Energy Minister Andrea Leadsom says net zero Paris goal will be written into UK law following advice from the Committee on Climate Change in the autumn
The government has promised to enshrine a key Paris commitment to deliver a 'net-zero' emission economy into UK law, Energy Minister Andrea Leadsom told the House of Commons yesterday.
Responding to calls by former Labour leader Ed Miliband for a new legislative goal in support of the Paris Agreement, Leadsom said the government is seeking to "build on the momentum of Paris" and will produce a plan for enshrining the net-zero emissions target into law later this year.
The announcement means the UK's legal target to reduce emissions will be tightened from its current goal of an 80 per cent reduction against 1990 levels by 2050 under the Climate Change Act to a net-zero target by the second half of the century, bringing it in line with international pledges made in Paris in December.
"The government believes that we will need to take the step of enshrining the Paris goal for net zero emissions in UK law," Leadsom told MPs. "The question is not whether but how we do it. There is an important set of questions to be answered before we do. The Committee on Climate Change is looking at the implications of the commitments in Paris and has said it will report in the Autumn. We will want to consider carefully the recommendations of the Committee."
The UK is already bound by the Climate Change Act (CCA) to reduce its emissions by 80 per cent by 2050, based on a 1990 baseline. However, a law requiring the UK to reduce its emissions to net zero represents a substantial increase in ambition, effectively mandating the decarbonisation of hard-to-reach sectors of the economy such as agriculture, heat and transportation.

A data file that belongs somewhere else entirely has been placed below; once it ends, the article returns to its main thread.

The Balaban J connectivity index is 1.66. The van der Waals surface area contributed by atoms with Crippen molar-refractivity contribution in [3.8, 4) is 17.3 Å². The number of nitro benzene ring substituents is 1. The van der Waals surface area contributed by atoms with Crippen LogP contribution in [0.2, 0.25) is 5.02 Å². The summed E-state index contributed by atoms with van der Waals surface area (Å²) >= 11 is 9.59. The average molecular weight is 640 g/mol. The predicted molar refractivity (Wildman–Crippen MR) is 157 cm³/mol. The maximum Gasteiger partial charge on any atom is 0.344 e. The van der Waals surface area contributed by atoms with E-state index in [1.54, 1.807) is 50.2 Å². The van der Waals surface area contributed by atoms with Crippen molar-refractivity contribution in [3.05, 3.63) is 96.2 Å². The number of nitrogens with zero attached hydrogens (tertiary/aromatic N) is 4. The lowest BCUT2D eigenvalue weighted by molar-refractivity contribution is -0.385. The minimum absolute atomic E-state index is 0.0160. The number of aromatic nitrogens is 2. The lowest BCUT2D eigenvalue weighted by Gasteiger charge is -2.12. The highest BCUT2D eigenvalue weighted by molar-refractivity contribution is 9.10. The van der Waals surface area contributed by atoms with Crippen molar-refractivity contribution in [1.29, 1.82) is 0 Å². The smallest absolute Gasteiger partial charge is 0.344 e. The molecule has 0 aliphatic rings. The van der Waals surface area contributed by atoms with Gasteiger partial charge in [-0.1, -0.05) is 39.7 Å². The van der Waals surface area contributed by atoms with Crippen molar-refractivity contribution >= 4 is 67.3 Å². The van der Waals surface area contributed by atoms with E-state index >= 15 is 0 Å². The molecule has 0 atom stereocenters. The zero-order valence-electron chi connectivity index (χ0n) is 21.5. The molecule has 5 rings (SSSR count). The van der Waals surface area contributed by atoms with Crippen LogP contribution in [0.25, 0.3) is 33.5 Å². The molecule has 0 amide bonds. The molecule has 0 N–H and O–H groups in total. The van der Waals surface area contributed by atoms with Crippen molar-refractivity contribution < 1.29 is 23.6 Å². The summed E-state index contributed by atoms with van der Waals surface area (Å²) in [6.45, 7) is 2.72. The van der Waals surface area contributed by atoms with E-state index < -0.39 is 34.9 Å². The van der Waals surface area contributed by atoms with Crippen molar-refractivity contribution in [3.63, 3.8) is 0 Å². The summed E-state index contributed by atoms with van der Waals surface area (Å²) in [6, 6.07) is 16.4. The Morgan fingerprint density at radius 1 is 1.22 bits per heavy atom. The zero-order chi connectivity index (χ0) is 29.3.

The decision comes in response to a key amendment tabled by Miliband, which called for the Paris target to be added to UK law via the Energy Bill which is currently making its way through Parliament. The amendment won cross-party backing from MPs and follows months of campaigning from Miliband for the government to enshrine a higher emissions target into UK law.
Miliband welcomed Leadsom's remarks and urged other countries to follow the UK's lead. "It is the right thing to do because the science demands it, it makes economic sense and will build momentum in the fight against climate change," he said. "It is essential we build on the success of the Paris agreement and do not squander it and I hope other countries will no follow the example of the UK."
The move follows nearly 200 countries backing the Paris Agreement last autumn, which included commitments to keep average temperature increases to "well below" 2C and a goal to achieve a "balance between anthropogenic emissions by sources and removals by sinks of greenhouse gases" this century.
The commitment from the government comes as leading businesses today called on Chancellor George Osborne to reference the Paris Agreement in tomorrow's budget address and deliver a set of policies that help drive low carbon growth.